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Print version ISSN 1516-3180On-line version ISSN 1806-9460
Sao Paulo Med. J. vol.121 no.3 São Paulo 2003
Francisco Garcia Soriano; Elcio dos Santos Oliveira Vianna; Irineu Tadeu Velasco
Division of Clinical Emergency, Department of Medicine, Faculdade de Medicina, Universidade de São Paulo, São Paulo, Brazil
CONTEXT: A case of neuroleptic malignant syndrome and acute respiratory distress syndrome is presented and discussed with emphasis on the role of muscle relaxation, creatine kinase, and respiratory function tests.
CASE REPORT: A 41-year-old man presented right otalgia and peripheral facial paralysis. A computed tomography scan of the skull showed a hyperdense area, 2 cm in diameter, in the pathway of the anterior intercommunicating cerebral artery. Preoperative examination revealed: pH 7.4, PaCO2 40 torr, PaO2 80 torr (room air), Hb 13.8 g/dl, blood urea nitrogen 3.2 mmol/l, and creatinine 90 mmol/l. The chest x-ray was normal. The patient had not eaten during the 12-hour period prior to anesthesia induction. Intravenous halothane, fentanyl 0.5 mg and droperidol 25 mg were used for anesthesia. After the first six hours, the PaO2 was 65 torr (normal PaCO2) with FiO2 50% (PaO2/FiO2 130), and remained at this level until the end of the operation 4 hours later, maintaining PaCO2 at 35 torr. A thrombosed aneurysm was detected and resected, and the ends of the artery were closed with clips. No vasospasm was present. This case illustrates that neuroleptic drugs can cause neuroleptic malignant syndrome associated with acute respiratory distress syndrome. Neuroleptic malignant syndrome is a disease that is difficult to diagnose. Acute respiratory distress syndrome is another manifestation of neuroleptic malignant syndrome that has not been recognized in previous reports: it may be produced by neuroleptic drugs independent of the manifestation of neuroleptic malignant syndrome. Some considerations regarding the cause and effect relationship between acute respiratory distress syndrome and neuroleptic drugs are discussed. Intensive care unit physicians should consider the possibility that patients receiving neuroleptic drugs could develop respiratory failure in the absence of other factors that might explain the syndrome.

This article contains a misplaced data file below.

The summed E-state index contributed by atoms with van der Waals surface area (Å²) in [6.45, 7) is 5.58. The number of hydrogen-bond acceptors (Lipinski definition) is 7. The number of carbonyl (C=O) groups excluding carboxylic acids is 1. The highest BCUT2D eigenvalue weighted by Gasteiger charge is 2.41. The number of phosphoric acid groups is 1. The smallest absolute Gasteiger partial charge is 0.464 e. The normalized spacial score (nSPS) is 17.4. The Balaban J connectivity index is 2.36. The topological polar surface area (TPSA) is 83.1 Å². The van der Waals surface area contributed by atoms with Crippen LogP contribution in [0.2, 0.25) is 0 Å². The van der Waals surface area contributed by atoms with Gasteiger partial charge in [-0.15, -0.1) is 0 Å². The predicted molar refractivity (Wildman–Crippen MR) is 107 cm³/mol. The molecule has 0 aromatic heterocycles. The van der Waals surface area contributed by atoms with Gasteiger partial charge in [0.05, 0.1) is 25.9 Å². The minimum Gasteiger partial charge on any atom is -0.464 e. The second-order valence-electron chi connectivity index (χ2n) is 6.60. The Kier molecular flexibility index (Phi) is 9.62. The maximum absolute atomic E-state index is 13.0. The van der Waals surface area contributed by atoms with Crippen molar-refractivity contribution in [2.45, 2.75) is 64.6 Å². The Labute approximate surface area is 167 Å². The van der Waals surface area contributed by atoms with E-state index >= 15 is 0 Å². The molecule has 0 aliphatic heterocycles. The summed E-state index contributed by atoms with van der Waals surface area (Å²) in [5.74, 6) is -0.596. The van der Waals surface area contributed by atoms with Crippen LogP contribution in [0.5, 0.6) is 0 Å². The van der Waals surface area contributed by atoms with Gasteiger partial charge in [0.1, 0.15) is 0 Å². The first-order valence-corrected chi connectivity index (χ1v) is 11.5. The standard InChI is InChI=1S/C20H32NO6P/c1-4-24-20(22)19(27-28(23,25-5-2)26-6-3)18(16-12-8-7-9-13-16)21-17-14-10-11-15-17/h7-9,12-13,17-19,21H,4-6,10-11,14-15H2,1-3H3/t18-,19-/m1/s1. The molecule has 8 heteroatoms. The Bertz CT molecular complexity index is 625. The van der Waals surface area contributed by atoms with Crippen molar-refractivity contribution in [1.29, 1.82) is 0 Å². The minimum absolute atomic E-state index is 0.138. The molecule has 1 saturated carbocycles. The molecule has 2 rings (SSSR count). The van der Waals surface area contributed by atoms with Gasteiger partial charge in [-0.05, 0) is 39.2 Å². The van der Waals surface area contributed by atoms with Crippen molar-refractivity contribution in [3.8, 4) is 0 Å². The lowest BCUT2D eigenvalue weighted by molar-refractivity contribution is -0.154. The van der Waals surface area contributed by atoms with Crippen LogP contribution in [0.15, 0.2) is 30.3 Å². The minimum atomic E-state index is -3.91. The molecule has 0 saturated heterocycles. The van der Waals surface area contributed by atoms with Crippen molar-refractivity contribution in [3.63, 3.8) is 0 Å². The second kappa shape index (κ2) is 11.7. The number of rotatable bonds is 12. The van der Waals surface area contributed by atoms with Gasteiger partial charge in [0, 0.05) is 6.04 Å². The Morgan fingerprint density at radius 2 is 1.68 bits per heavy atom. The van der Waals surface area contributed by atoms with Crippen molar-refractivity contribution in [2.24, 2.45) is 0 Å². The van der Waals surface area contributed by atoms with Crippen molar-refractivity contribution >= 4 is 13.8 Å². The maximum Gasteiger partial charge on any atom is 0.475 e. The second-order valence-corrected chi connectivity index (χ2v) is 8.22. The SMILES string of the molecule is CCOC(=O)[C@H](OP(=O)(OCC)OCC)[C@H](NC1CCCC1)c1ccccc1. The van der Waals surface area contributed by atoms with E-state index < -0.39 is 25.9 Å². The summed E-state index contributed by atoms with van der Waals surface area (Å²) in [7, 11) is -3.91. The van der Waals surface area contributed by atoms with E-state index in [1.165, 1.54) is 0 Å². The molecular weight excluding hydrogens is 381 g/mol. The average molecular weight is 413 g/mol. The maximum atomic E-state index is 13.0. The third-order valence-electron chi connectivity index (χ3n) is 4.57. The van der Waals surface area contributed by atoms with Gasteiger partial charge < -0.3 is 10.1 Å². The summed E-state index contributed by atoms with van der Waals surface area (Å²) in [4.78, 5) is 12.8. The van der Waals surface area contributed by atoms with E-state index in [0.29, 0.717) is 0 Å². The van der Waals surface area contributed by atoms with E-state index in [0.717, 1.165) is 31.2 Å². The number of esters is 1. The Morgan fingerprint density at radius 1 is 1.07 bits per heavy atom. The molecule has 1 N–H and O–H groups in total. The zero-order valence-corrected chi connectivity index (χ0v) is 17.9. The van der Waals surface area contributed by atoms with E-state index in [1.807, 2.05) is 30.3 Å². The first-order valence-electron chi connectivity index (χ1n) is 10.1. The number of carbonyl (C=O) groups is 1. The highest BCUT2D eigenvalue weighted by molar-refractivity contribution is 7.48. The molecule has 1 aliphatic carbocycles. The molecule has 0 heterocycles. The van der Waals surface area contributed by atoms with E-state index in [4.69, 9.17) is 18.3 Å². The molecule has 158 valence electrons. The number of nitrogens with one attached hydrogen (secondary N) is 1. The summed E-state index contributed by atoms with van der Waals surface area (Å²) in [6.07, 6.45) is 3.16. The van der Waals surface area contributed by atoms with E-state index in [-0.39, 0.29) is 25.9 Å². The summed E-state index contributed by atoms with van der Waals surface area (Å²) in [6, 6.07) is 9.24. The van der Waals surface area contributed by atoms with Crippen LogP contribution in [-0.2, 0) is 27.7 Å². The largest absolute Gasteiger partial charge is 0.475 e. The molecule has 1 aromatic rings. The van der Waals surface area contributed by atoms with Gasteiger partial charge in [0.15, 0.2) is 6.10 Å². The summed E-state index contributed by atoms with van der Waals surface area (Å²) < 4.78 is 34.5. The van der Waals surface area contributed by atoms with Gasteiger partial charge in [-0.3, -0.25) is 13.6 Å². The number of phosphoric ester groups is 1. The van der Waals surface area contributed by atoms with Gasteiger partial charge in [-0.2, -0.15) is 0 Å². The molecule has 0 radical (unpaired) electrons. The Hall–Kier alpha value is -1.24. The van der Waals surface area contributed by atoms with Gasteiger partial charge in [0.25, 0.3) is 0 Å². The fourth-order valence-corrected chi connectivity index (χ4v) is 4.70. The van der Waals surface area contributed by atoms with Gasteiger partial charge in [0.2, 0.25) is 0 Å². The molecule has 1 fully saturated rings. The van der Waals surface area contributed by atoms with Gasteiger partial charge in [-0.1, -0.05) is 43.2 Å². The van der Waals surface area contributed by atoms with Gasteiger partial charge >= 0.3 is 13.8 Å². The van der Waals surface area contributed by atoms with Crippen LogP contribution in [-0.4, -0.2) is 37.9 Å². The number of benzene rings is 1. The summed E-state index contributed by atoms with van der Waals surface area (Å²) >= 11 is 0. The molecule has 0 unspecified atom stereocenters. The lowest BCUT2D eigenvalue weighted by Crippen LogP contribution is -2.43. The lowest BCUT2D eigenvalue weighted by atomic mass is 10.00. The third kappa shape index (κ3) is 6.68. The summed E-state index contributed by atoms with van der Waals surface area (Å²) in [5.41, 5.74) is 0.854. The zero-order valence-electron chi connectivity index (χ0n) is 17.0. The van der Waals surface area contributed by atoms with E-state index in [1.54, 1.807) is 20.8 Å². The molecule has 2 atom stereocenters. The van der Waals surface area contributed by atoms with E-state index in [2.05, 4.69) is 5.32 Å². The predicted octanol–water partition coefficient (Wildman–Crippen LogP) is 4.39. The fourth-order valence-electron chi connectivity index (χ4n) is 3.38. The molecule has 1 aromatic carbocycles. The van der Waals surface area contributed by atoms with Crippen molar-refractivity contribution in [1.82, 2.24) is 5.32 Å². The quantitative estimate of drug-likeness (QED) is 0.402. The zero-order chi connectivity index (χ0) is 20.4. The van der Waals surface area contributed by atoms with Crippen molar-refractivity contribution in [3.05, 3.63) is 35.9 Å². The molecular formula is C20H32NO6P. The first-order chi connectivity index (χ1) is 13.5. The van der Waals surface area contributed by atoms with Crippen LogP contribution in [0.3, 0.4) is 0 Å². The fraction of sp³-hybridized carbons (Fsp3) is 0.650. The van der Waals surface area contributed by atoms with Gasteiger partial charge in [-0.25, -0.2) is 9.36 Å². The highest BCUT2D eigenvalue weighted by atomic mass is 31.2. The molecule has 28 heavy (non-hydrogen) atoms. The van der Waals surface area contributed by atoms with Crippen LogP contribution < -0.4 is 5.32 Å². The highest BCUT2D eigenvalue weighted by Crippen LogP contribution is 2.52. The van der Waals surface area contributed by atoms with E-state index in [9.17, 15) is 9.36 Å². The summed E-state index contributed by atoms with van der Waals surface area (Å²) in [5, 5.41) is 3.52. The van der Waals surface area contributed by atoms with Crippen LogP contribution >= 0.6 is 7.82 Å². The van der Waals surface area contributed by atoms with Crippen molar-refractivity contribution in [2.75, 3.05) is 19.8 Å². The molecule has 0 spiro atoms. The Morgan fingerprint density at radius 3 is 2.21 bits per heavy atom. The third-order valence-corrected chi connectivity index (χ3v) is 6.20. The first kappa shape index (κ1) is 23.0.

Keywords: Respiratory distress syndrome. Neuroleptic malignant syndrome. Adjuvants, anesthesia.
CONTEXTO: Apresentamos um caso de síndrome neuroléptica maligna e de síndrome do desconforto respiratório do adulto relacionada ao uso do neuroléptico. Discutimos a possível relação clínica e as alterações de creatinino-quinase, relaxamento muscular e função respiratória.